Implied Gamma VS Implied Volatility

Reading this paper, I'm struggling to understand what the author is saying with paragraphs below (see pages 39-42):

We define Implied Gamma ($$\Gamma_{\operatorname{implied}}$$) as the value of the parameter $$\Gamma$$ that is to be used as input to our model so that the price calculated from the model matches the market price, or price from simulation if market price is not obtainable. Implied volatility is defined as the volatility to be substituted into the Black-Scholes formula to get the market price. The observation of implied volatility smile shows that for different strike prices, the volatility to be input to the pricing model is different. However, volatility is a characteristic of the asset returns that should not be affected by the strike price. In our approach, $$\Gamma_{\operatorname{implied}}$$ is a measure of investor's risk appetite. When the strike price is far away from the current stock price, the investor would be more risk averse, thus he wants to use a higher $$\Gamma$$ and wants the price of the option to reflect this fact.

$$\Gamma$$ vs $$\frac{K}{S_0}$$- quadratic dependence

We propose and verify empirically that a quadratic variation of $$\Gamma_{\operatorname{implied}}$$ with $$\frac{K}{S_0}$$ would be adequate to characterize the risk aversion of investor towards different strike prices. We use the following function to describe the relationship: $$\Gamma_{\operatorname{implied}}=a_0+a_1\frac{K}{S_0}+a_2(\frac{K}{S_0})^2,a_2\geq0$$

$$\frac{K}{S_0}$$ captures the distance between the strike and the spot price. We use a quadratic regression model to compute the coefficients $$a_0,a_1,a_2$$ so that the prices given using these $$\Gamma$$'s match the price from the model we want to compare. We can then use this quadratic model $$\Gamma(\frac{K}{S_0})$$ to calculate $$\Gamma$$ and input it to yield the price for options with other strike prices.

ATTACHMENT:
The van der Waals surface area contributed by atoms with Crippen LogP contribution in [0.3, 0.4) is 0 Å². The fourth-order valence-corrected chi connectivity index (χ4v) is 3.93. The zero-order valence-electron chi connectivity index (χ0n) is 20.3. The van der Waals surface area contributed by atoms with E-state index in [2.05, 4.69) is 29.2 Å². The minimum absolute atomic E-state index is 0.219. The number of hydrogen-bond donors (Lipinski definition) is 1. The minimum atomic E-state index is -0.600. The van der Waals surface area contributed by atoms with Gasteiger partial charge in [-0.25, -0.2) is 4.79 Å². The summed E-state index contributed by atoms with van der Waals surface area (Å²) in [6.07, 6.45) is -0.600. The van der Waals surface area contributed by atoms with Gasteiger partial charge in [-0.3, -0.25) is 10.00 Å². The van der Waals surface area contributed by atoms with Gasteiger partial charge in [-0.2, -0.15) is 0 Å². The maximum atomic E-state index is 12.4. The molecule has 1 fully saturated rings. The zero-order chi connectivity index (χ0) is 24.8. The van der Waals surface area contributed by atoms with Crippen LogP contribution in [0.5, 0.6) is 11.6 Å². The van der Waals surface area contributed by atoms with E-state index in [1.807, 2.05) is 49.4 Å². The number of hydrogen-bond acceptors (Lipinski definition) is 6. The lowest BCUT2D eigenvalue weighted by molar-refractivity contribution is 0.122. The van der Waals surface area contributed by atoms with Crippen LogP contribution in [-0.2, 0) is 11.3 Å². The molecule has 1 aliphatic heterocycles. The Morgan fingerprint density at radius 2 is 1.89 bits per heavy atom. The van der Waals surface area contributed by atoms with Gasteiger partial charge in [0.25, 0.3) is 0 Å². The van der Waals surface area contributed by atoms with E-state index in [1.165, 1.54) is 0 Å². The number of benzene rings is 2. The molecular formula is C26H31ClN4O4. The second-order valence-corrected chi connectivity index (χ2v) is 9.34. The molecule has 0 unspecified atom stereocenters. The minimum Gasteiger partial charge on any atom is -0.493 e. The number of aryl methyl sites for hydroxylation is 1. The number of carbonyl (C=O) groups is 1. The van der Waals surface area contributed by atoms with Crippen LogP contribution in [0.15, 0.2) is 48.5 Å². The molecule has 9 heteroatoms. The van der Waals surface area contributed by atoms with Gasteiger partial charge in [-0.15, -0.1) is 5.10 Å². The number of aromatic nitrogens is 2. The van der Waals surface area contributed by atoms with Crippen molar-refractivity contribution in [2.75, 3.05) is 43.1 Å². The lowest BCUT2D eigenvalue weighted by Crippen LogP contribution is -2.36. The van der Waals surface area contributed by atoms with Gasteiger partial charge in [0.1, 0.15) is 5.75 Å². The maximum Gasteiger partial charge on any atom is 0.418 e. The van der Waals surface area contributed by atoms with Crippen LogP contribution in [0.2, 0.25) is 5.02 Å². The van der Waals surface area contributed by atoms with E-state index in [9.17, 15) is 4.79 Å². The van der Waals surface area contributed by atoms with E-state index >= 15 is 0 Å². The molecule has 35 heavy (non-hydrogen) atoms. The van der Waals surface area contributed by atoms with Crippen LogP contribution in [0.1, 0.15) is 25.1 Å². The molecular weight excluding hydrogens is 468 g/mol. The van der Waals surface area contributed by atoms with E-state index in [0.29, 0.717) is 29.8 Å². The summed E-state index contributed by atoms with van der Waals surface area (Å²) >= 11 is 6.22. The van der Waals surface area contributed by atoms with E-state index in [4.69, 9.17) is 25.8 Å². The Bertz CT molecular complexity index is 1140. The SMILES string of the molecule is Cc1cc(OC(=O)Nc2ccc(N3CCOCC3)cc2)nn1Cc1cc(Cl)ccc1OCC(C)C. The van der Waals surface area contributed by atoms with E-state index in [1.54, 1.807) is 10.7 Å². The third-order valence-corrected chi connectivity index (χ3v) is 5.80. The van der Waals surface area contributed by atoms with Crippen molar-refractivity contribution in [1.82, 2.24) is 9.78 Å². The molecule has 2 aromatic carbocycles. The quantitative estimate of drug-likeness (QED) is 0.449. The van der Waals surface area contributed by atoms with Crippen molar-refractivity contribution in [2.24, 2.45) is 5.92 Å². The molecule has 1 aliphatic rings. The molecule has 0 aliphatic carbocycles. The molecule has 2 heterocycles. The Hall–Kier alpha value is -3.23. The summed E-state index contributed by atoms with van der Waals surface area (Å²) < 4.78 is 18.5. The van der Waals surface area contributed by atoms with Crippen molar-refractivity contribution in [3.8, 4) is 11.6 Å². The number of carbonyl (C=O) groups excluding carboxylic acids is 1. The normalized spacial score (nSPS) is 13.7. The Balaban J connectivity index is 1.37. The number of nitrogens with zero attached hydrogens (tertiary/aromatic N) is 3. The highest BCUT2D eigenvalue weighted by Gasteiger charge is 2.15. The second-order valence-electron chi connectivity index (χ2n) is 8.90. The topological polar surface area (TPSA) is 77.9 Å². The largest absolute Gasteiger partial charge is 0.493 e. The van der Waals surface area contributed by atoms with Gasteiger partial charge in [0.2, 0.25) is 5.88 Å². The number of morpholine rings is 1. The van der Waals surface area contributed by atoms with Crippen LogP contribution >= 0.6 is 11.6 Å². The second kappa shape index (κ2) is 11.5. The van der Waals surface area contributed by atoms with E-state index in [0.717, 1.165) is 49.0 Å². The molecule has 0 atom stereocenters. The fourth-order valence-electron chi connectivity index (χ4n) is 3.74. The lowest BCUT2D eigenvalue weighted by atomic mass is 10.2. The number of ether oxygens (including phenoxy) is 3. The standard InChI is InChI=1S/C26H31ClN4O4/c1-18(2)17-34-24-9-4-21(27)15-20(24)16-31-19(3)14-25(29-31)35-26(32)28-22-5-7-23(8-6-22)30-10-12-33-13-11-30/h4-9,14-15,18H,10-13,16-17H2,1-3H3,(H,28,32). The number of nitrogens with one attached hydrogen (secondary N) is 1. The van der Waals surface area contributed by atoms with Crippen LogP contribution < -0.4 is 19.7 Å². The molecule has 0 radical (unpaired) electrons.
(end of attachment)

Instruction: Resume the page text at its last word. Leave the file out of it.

Sampling

After we obtain the various strike prices $$K$$ which are observed in the market, we divide them into 2 groups: in-sample and out-of-sample. If it is in-sample, we find $$\Gamma_{\operatorname{implied}}$$ that matches our model price to the market price for this specific $$K$$. We then input these $$K$$'s and $$\Gamma_{\operatorname{implied}}$$'s to a regression model to find the coefficients of equation above. After that we use $$\Gamma(\frac{K}{S_0})$$ to find the prices for out-of-sample options.

After all this, author says that using $$\Gamma_{\operatorname{implied}}$$ in the problem of page 17 the model price is closest to the market price...

This is what I know:

• Implied volatility is the only value for volatility that satisfies $$c_0^{\operatorname{BS}}(\sigma)=c_0^*$$, where $$c_0^{\operatorname{BS}}(\sigma)$$ is the theoretical price of an European Call option evaluated with Black-Scholes and $$c_0^*$$ is the market price of the same option evaluated through rate-spreads (i.e. the mean between bid price and ask price). It can be calculated using $$c_t(T,K)=e^{-r(T-t)}\int_{0}^{+\infty}(S_T-K)^+\mathbb{Q}(S_T\equiv S)\operatorname{d}s$$ so if integrand function is regularly enough $$\frac{\partial^2c}{\partial K^2}=-e^{-r(T-t)}\mathbb{Q}(S_T\equiv S)$$ that represents $$\operatorname{IV}$$ (i.e. the probability that option can be exercised by the expiry date). In practice: $$\widetilde{\sigma}\doteq \operatorname{IV}(K,T,S_0)=\mathbb{E}^{\mathbb{Q}}[(\int_t^T \frac{\operatorname{d}S_u}{S_u})^2]=$$ $$2\int_0^{+\infty} \frac{c_0(T,Ke^{r(T-t)})-c_0(t,Ke^{r(T-t)})}{K^2}\operatorname{d}K$$